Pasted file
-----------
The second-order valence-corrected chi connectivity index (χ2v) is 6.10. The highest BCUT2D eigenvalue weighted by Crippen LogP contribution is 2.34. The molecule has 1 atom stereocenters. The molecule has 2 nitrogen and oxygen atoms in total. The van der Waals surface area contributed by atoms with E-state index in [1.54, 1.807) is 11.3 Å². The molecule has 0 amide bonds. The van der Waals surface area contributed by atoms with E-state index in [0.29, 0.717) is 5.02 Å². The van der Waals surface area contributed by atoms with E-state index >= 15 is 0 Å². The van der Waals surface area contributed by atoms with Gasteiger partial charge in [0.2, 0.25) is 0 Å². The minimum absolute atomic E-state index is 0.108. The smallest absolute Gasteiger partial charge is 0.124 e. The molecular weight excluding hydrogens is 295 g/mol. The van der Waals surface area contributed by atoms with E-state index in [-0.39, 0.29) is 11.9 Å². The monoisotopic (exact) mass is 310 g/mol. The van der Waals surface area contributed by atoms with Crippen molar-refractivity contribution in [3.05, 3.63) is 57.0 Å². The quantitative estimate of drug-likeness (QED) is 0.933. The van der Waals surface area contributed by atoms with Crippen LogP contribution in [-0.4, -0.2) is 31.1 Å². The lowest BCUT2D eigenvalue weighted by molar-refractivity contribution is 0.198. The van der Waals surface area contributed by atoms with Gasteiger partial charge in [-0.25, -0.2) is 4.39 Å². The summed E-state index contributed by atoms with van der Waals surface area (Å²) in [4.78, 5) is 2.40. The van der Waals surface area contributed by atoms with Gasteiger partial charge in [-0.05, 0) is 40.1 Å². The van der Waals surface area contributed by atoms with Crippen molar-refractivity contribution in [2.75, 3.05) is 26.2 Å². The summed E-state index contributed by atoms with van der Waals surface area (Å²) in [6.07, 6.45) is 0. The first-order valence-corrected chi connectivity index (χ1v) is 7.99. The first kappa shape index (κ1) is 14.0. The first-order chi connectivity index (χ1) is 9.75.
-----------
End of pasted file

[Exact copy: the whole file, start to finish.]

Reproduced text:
The second-order valence-corrected chi connectivity index (χ2v) is 6.10. The highest BCUT2D eigenvalue weighted by Crippen LogP contribution is 2.34. The molecule has 1 atom stereocenters. The molecule has 2 nitrogen and oxygen atoms in total. The van der Waals surface area contributed by atoms with E-state index in [1.54, 1.807) is 11.3 Å². The molecule has 0 amide bonds. The van der Waals surface area contributed by atoms with E-state index in [0.29, 0.717) is 5.02 Å². The van der Waals surface area contributed by atoms with E-state index >= 15 is 0 Å². The van der Waals surface area contributed by atoms with Gasteiger partial charge in [0.2, 0.25) is 0 Å². The minimum absolute atomic E-state index is 0.108. The smallest absolute Gasteiger partial charge is 0.124 e. The molecular weight excluding hydrogens is 295 g/mol. The van der Waals surface area contributed by atoms with E-state index in [-0.39, 0.29) is 11.9 Å². The monoisotopic (exact) mass is 310 g/mol. The van der Waals surface area contributed by atoms with Crippen molar-refractivity contribution in [3.05, 3.63) is 57.0 Å². The quantitative estimate of drug-likeness (QED) is 0.933. The van der Waals surface area contributed by atoms with Crippen LogP contribution in [-0.4, -0.2) is 31.1 Å². The lowest BCUT2D eigenvalue weighted by molar-refractivity contribution is 0.198. The van der Waals surface area contributed by atoms with Gasteiger partial charge in [-0.25, -0.2) is 4.39 Å². The summed E-state index contributed by atoms with van der Waals surface area (Å²) in [4.78, 5) is 2.40. The van der Waals surface area contributed by atoms with Gasteiger partial charge in [-0.05, 0) is 40.1 Å². The van der Waals surface area contributed by atoms with Crippen molar-refractivity contribution in [2.75, 3.05) is 26.2 Å². The summed E-state index contributed by atoms with van der Waals surface area (Å²) in [6.07, 6.45) is 0. The first-order valence-corrected chi connectivity index (χ1v) is 7.99. The first kappa shape index (κ1) is 14.0. The first-order chi connectivity index (χ1) is 9.75.